It added monetary policy was rightly accommodative, helping keep the banking sector liquid while the exchange rate has remained stable and inflation low.

     The Central Bank of Armenia released the following statement:

"At the December 15, 2020 meeting the Board of the Central Bank of Armenia decided to raise the refinancing rate by 1.0 percentage point to 5.25%.
Inflation in November 2020 stood at 1.3%, compared to 1.1% in the same month of the previous year. As a result, the 12-month inflation amounted to 1.6%, still below the 4% target. In November, the 12-month core inflation also continued rising, which at the end of the month stood at about 2.0%.
In the fourth quarter, the world economy developments were mainly affected by the new wave of coronavirus pandemic and the coronavirus-related restrictions in some countries, which had a negative impact on global demand and economic activity. On the other hand, expectations about the possible effective use of vaccines since the beginning of 2021 have created a positive momentum for the outlook of global demand. Under such circumstances, inflationary trends have been recorded in both international commodity and food product markets, which is gradually fueling the inflationary environment of the partner countries. Based on these developments, the CBA Board expects some inflationary impact from the external sector on the Armenian economy.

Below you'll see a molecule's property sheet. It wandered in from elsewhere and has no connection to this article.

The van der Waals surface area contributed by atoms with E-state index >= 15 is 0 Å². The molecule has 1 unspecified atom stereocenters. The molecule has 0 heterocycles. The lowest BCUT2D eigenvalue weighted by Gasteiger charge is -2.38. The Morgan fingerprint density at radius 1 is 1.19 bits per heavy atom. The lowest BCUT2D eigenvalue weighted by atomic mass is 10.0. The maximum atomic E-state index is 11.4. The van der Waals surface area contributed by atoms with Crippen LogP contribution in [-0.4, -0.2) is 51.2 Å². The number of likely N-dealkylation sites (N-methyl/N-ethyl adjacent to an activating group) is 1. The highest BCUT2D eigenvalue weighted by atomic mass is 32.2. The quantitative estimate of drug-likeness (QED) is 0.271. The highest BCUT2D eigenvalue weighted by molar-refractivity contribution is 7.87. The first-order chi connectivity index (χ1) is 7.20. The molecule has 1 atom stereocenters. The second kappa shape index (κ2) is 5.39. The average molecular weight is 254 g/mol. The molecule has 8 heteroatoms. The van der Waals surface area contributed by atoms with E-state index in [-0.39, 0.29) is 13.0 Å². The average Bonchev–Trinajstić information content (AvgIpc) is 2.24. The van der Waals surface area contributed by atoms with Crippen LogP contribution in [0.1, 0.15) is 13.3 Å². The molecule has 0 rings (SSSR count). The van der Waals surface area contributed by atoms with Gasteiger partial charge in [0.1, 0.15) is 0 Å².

In Armenia in the third quarter, in line with the CBA forecasts, a y/y 9.1% economic decline was registered, caused by decreases in all sectors of the economy, and services in particular. In the fourth quarter, due to the negative impact of the announced military situation in Armenia, the outbreak of a new wave of coronavirus pandemic, as well as heightened uncertainty, sluggish economic activity and weak domestic demand are expected to persist. On the other hand, implementation of the expansionary fiscal policy will continue contributing positively to aggregate demand. Under such conditions, the estimates of annual economic growth for 2020 have not been revised.
Taking into account some acceleration of inflation amid the expected inflationary effects from the external sector and considering the increase of the country’s risk premium, the CBA Board considers it appropriate to raise the refinancing rate. The Board also reckons that the monetary policy stance still remains expansionary, which will need to be gradually reduced over the forecast horizon, in order to stabilize inflation around the 4% target.
The Board considers that, in view of high uncertainties about economic growth outlook, risks of inflation deviating from the projection path are on the upside in the short run. The Central Bank is monitoring the developments, and should they unfold, the CBA will stand ready to react accordingly, ensuring price stability in the medium run.
You can read detailed information underlying the decision on the level of interest rate in Inflation Report (Monetary Policy Program, Q4, 2020) to be published on December 29, 2020."